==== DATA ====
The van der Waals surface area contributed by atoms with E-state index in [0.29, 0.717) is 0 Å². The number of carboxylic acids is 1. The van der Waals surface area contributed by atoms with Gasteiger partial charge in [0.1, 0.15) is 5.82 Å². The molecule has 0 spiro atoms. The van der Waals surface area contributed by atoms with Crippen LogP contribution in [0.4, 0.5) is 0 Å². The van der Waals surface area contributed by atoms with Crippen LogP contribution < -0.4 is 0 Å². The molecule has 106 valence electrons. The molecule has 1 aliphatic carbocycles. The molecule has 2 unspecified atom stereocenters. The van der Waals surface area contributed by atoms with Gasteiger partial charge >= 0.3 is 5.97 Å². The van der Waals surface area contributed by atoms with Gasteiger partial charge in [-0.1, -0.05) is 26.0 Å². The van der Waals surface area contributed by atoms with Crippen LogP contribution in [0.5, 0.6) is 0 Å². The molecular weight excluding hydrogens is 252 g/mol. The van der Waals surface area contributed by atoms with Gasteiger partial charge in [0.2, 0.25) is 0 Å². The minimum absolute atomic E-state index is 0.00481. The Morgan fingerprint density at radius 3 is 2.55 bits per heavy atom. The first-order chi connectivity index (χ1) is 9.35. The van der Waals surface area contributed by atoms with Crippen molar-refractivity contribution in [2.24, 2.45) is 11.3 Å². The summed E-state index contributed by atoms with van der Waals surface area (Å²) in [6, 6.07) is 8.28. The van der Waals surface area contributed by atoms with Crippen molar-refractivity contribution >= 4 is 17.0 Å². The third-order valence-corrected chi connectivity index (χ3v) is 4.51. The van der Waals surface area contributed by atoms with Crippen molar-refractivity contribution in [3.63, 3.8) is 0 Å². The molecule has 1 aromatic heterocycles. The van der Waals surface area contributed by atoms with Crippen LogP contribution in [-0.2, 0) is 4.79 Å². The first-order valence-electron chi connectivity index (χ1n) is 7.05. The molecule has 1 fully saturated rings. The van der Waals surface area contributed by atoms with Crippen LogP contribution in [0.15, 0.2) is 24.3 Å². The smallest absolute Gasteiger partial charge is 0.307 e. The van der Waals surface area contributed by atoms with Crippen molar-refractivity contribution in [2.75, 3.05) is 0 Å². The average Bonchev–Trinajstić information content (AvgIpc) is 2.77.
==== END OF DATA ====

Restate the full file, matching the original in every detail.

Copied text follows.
The van der Waals surface area contributed by atoms with E-state index in [0.29, 0.717) is 0 Å². The number of carboxylic acids is 1. The van der Waals surface area contributed by atoms with Gasteiger partial charge in [0.1, 0.15) is 5.82 Å². The molecule has 0 spiro atoms. The van der Waals surface area contributed by atoms with Crippen LogP contribution in [0.4, 0.5) is 0 Å². The van der Waals surface area contributed by atoms with Crippen LogP contribution < -0.4 is 0 Å². The molecule has 106 valence electrons. The molecule has 1 aliphatic carbocycles. The molecule has 2 unspecified atom stereocenters. The van der Waals surface area contributed by atoms with Gasteiger partial charge >= 0.3 is 5.97 Å². The van der Waals surface area contributed by atoms with Gasteiger partial charge in [-0.1, -0.05) is 26.0 Å². The van der Waals surface area contributed by atoms with Crippen LogP contribution in [0.5, 0.6) is 0 Å². The molecular weight excluding hydrogens is 252 g/mol. The van der Waals surface area contributed by atoms with Gasteiger partial charge in [0.2, 0.25) is 0 Å². The minimum absolute atomic E-state index is 0.00481. The Morgan fingerprint density at radius 3 is 2.55 bits per heavy atom. The first-order chi connectivity index (χ1) is 9.35. The van der Waals surface area contributed by atoms with Crippen molar-refractivity contribution in [2.24, 2.45) is 11.3 Å². The summed E-state index contributed by atoms with van der Waals surface area (Å²) in [6, 6.07) is 8.28. The van der Waals surface area contributed by atoms with Crippen molar-refractivity contribution >= 4 is 17.0 Å². The third-order valence-corrected chi connectivity index (χ3v) is 4.51. The van der Waals surface area contributed by atoms with Crippen molar-refractivity contribution in [3.63, 3.8) is 0 Å². The molecule has 1 aromatic heterocycles. The van der Waals surface area contributed by atoms with Crippen LogP contribution in [-0.2, 0) is 4.79 Å². The first-order valence-electron chi connectivity index (χ1n) is 7.05. The molecule has 1 fully saturated rings. The van der Waals surface area contributed by atoms with Crippen LogP contribution in [0.15, 0.2) is 24.3 Å². The smallest absolute Gasteiger partial charge is 0.307 e. The van der Waals surface area contributed by atoms with Crippen molar-refractivity contribution in [2.75, 3.05) is 0 Å². The average Bonchev–Trinajstić information content (AvgIpc) is 2.77.